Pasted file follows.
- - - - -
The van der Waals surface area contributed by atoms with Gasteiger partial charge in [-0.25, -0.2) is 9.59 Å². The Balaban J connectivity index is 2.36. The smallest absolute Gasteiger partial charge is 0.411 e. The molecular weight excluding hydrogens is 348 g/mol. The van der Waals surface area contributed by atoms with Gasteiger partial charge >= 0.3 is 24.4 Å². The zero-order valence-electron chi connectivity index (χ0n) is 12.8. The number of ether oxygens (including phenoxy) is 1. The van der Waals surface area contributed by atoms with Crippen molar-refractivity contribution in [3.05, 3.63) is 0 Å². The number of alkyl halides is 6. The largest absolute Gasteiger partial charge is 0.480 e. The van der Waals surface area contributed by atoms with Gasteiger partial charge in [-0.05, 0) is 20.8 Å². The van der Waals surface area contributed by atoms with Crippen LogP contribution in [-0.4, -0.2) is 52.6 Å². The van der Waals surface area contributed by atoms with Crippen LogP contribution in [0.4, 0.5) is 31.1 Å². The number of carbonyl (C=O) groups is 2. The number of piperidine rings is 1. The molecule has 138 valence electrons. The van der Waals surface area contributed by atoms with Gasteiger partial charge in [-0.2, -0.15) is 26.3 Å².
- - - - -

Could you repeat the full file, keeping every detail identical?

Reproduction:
The van der Waals surface area contributed by atoms with Gasteiger partial charge in [-0.25, -0.2) is 9.59 Å². The Balaban J connectivity index is 2.36. The smallest absolute Gasteiger partial charge is 0.411 e. The molecular weight excluding hydrogens is 348 g/mol. The van der Waals surface area contributed by atoms with Gasteiger partial charge >= 0.3 is 24.4 Å². The zero-order valence-electron chi connectivity index (χ0n) is 12.8. The number of ether oxygens (including phenoxy) is 1. The van der Waals surface area contributed by atoms with Crippen molar-refractivity contribution in [3.05, 3.63) is 0 Å². The number of alkyl halides is 6. The largest absolute Gasteiger partial charge is 0.480 e. The van der Waals surface area contributed by atoms with Gasteiger partial charge in [-0.05, 0) is 20.8 Å². The van der Waals surface area contributed by atoms with Crippen LogP contribution in [-0.4, -0.2) is 52.6 Å². The van der Waals surface area contributed by atoms with Crippen LogP contribution in [0.4, 0.5) is 31.1 Å². The number of carbonyl (C=O) groups is 2. The number of piperidine rings is 1. The molecule has 138 valence electrons. The van der Waals surface area contributed by atoms with Gasteiger partial charge in [-0.2, -0.15) is 26.3 Å².